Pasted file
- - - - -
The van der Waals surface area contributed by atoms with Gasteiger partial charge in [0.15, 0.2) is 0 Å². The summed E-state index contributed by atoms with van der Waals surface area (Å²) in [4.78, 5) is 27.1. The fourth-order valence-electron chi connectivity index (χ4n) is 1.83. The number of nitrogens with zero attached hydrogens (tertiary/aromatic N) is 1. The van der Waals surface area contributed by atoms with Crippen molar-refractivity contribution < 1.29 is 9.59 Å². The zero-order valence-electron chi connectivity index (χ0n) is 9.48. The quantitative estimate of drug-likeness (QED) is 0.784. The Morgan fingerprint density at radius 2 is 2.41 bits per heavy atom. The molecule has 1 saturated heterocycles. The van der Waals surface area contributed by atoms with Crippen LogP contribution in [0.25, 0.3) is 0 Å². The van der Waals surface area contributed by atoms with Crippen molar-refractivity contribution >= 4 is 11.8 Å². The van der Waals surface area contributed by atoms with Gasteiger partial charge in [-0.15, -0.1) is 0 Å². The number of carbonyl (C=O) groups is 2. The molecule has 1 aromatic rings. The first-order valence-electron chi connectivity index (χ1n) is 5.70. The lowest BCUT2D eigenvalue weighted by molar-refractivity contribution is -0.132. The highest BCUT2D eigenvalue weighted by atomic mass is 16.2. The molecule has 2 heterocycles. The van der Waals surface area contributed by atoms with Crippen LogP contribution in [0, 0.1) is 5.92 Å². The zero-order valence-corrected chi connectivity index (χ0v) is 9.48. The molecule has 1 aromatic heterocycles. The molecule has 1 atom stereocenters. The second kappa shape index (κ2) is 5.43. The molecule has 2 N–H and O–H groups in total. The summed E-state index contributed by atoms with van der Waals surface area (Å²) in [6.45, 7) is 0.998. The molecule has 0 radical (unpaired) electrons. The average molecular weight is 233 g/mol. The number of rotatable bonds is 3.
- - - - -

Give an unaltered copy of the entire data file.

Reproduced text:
The van der Waals surface area contributed by atoms with Gasteiger partial charge in [0.15, 0.2) is 0 Å². The summed E-state index contributed by atoms with van der Waals surface area (Å²) in [4.78, 5) is 27.1. The fourth-order valence-electron chi connectivity index (χ4n) is 1.83. The number of nitrogens with zero attached hydrogens (tertiary/aromatic N) is 1. The van der Waals surface area contributed by atoms with Crippen molar-refractivity contribution < 1.29 is 9.59 Å². The zero-order valence-electron chi connectivity index (χ0n) is 9.48. The quantitative estimate of drug-likeness (QED) is 0.784. The Morgan fingerprint density at radius 2 is 2.41 bits per heavy atom. The molecule has 1 saturated heterocycles. The van der Waals surface area contributed by atoms with Crippen LogP contribution in [0.25, 0.3) is 0 Å². The van der Waals surface area contributed by atoms with Crippen molar-refractivity contribution >= 4 is 11.8 Å². The van der Waals surface area contributed by atoms with Gasteiger partial charge in [-0.15, -0.1) is 0 Å². The number of carbonyl (C=O) groups is 2. The molecule has 1 aromatic rings. The first-order valence-electron chi connectivity index (χ1n) is 5.70. The lowest BCUT2D eigenvalue weighted by molar-refractivity contribution is -0.132. The highest BCUT2D eigenvalue weighted by atomic mass is 16.2. The molecule has 2 heterocycles. The van der Waals surface area contributed by atoms with Crippen LogP contribution in [0, 0.1) is 5.92 Å². The zero-order valence-corrected chi connectivity index (χ0v) is 9.48. The molecule has 1 aromatic heterocycles. The molecule has 1 atom stereocenters. The second kappa shape index (κ2) is 5.43. The molecule has 2 N–H and O–H groups in total. The summed E-state index contributed by atoms with van der Waals surface area (Å²) in [6.45, 7) is 0.998. The molecule has 0 radical (unpaired) electrons. The average molecular weight is 233 g/mol. The number of rotatable bonds is 3.